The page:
February 6, 2006

Nepal vote credibility seen hit by boycott, threats

By Y.P. Rajesh

KATHMANDU (Reuters) - Revolt-torn Nepal holds municipal
polls this week, the country's first elections in nearly seven
years, but a boycott by key political parties and rebel threats
are expected to rob the vote of credibility.

For King Gyanendra, who sacked the government and took
executive power one year ago, Wednesday's polls are an attempt
to signal that he is serious about restoring democracy and is
laying the ground for parliamentary elections by April 2007.

But the Himalayan kingdom's seven mainstream political
parties and Maoist rebels, fighting since 1996 to topple the
monarchy, see it as a move by the king to legitimize his rule
and sideline popular democratic groups.

"The seven-party alliance represents about 90-95 percent of
the old parliament," said a Kathmandu-based diplomat. "Their
boycotting the municipal polls puts a very big question mark
over whether these elections will be free, fair and credible."

The rebels have stepped up violence ahead of the vote,
killing two election hopefuls, shooting and wounding another
and setting off bombs in the houses and vehicles of candidates.

One policeman was killed and four others wounded on Monday
when their vehicle hit a land mine near Mahendranagar in west
Nepal, police said.

Security was stepped up in Kathmandu after soldiers late on
Sunday defused a bomb left by suspected Maoist rebels under a
bridge in an upmarket area, authorities said.

The violence came as a week-long nationwide general strike
called by the rebels entered its second day on Monday, closing
down transport services, businesses and educational
institutions and bringing life to a halt across the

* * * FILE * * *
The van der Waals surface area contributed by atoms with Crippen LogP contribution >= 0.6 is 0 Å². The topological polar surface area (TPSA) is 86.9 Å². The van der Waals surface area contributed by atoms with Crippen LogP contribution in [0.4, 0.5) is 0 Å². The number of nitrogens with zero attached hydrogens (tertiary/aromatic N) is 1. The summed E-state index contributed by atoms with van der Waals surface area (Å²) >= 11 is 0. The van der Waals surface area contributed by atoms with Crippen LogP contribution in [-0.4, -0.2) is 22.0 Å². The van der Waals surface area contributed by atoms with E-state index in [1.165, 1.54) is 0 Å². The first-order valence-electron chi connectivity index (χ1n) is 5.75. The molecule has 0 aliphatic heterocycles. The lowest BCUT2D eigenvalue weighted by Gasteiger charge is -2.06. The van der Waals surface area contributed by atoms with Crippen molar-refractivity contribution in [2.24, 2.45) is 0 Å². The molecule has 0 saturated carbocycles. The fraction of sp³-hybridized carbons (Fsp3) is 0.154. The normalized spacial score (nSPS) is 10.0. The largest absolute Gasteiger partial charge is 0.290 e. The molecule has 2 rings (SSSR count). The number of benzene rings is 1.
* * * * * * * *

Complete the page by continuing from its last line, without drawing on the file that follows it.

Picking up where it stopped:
impoverished country.

Fear of being targeted by the rebels has hurt participation
in the polls.

Of more than 4,100 posts at issue in 58 municipal councils
across the country, there are no candidates for more than
2,100. Nearly 650 candidates pulled out after filing their
papers and dozens have resigned after being elected unopposed.

The rest have been placed under tight security in army
barracks and safe houses, many against their will. Several have
gone underground and some have been sent on holidays and
pilgrimages across the southern border into India.


"The king hasn't done anything for the country and wants to
hold these elections now," said Comrade Chandrakant, a senior
regional Maoist commander.

"These elections are not an answer to the people's
problems. We have cautioned people against voting," he told

While voter turnout is expected to be insignificant, the
royalist government has made it mandatory for government
employees to cast their ballots in what is seen as an effort to
shore up the polling percentage.

Political parties say they suspect soldiers and policemen
will turn up in plain clothes and stamp ballots en masse.

"The king probably thought he could follow the example of
Afghanistan or Iraq or Kashmir where elections have been held
despite the threat of the gun," said Dhawal Shumshere JB Rana,
previous mayor of the western town of Nepalgunj.

"But this has turned out to be a fiasco. Nobody serious is
contesting. And those contesting are on the run," he said.

Last week, as Nepal marked the first anniversary of
Gyanendra's move to take absolute power, the monarch reminded
his countrymen that it was their duty to vote in the local

Only the very brave like Surya Bahadur Thapa seem to agree.

"I am a patriot and I have a responsibility to fulfil,"
said Thapa, a former soldier who is running for mayor in
Ghorahi in the western district of Dang, gateway to the Maoist

"I realize I have risked my life and the lives of my
family," he said, a day after soldiers defused a bomb Maoist
rebels placed in his house. "But we all have to die one day.
Until then I propose to work for my people."

(Additional reporting by Gopal Sharma)